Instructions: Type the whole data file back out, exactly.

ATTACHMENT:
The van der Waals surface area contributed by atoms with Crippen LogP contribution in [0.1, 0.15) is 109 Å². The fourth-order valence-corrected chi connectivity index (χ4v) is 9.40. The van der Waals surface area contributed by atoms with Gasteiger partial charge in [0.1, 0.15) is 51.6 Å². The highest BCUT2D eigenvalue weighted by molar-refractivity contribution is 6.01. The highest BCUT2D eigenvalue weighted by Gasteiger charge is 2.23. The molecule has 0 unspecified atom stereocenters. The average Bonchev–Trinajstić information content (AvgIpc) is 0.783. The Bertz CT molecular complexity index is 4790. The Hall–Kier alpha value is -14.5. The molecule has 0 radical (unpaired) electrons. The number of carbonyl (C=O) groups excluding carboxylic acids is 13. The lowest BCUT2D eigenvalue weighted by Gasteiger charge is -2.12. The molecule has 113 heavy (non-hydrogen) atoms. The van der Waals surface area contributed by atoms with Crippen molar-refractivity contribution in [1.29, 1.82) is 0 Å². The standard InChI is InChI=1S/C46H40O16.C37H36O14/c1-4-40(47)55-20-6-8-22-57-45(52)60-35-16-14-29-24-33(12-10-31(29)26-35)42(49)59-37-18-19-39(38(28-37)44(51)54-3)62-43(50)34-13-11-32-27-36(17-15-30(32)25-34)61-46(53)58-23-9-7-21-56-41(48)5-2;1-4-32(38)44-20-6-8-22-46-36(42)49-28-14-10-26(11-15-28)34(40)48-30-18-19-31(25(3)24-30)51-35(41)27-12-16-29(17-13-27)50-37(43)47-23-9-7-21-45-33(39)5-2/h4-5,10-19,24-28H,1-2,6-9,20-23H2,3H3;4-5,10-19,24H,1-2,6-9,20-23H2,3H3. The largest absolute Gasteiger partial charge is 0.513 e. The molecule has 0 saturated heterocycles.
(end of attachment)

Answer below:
The van der Waals surface area contributed by atoms with Crippen LogP contribution in [0.1, 0.15) is 109 Å². The fourth-order valence-corrected chi connectivity index (χ4v) is 9.40. The van der Waals surface area contributed by atoms with Gasteiger partial charge in [0.1, 0.15) is 51.6 Å². The highest BCUT2D eigenvalue weighted by molar-refractivity contribution is 6.01. The highest BCUT2D eigenvalue weighted by Gasteiger charge is 2.23. The molecule has 0 unspecified atom stereocenters. The average Bonchev–Trinajstić information content (AvgIpc) is 0.783. The Bertz CT molecular complexity index is 4790. The Hall–Kier alpha value is -14.5. The molecule has 0 radical (unpaired) electrons. The number of carbonyl (C=O) groups excluding carboxylic acids is 13. The lowest BCUT2D eigenvalue weighted by Gasteiger charge is -2.12. The molecule has 113 heavy (non-hydrogen) atoms. The van der Waals surface area contributed by atoms with Crippen molar-refractivity contribution in [1.29, 1.82) is 0 Å². The standard InChI is InChI=1S/C46H40O16.C37H36O14/c1-4-40(47)55-20-6-8-22-57-45(52)60-35-16-14-29-24-33(12-10-31(29)26-35)42(49)59-37-18-19-39(38(28-37)44(51)54-3)62-43(50)34-13-11-32-27-36(17-15-30(32)25-34)61-46(53)58-23-9-7-21-56-41(48)5-2;1-4-32(38)44-20-6-8-22-46-36(42)49-28-14-10-26(11-15-28)34(40)48-30-18-19-31(25(3)24-30)51-35(41)27-12-16-29(17-13-27)50-37(43)47-23-9-7-21-45-33(39)5-2/h4-5,10-19,24-28H,1-2,6-9,20-23H2,3H3;4-5,10-19,24H,1-2,6-9,20-23H2,3H3. The largest absolute Gasteiger partial charge is 0.513 e. The molecule has 0 saturated heterocycles.